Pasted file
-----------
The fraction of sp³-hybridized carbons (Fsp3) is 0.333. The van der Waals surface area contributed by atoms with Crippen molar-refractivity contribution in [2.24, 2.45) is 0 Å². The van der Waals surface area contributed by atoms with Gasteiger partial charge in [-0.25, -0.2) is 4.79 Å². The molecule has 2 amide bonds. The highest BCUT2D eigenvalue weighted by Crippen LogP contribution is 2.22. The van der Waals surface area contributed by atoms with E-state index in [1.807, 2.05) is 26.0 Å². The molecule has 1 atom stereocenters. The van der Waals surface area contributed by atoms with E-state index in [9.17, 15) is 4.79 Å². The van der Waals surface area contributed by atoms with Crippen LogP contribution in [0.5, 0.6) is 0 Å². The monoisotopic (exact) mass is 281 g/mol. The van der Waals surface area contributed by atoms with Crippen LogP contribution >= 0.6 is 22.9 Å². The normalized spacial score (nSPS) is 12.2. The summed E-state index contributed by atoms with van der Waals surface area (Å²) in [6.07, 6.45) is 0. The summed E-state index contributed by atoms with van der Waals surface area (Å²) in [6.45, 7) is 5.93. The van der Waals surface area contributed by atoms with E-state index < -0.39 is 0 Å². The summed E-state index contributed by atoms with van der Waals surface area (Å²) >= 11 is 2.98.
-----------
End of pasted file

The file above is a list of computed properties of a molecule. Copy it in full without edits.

The fraction of sp³-hybridized carbons (Fsp3) is 0.333. The van der Waals surface area contributed by atoms with Crippen molar-refractivity contribution in [2.24, 2.45) is 0 Å². The van der Waals surface area contributed by atoms with Gasteiger partial charge in [-0.25, -0.2) is 4.79 Å². The molecule has 2 amide bonds. The highest BCUT2D eigenvalue weighted by Crippen LogP contribution is 2.22. The van der Waals surface area contributed by atoms with E-state index in [1.807, 2.05) is 26.0 Å². The molecule has 1 atom stereocenters. The van der Waals surface area contributed by atoms with E-state index in [9.17, 15) is 4.79 Å². The van der Waals surface area contributed by atoms with Crippen LogP contribution in [0.5, 0.6) is 0 Å². The monoisotopic (exact) mass is 281 g/mol. The van der Waals surface area contributed by atoms with Crippen LogP contribution >= 0.6 is 22.9 Å². The normalized spacial score (nSPS) is 12.2. The summed E-state index contributed by atoms with van der Waals surface area (Å²) in [6.07, 6.45) is 0. The summed E-state index contributed by atoms with van der Waals surface area (Å²) in [6.45, 7) is 5.93. The van der Waals surface area contributed by atoms with E-state index < -0.39 is 0 Å². The summed E-state index contributed by atoms with van der Waals surface area (Å²) >= 11 is 2.98.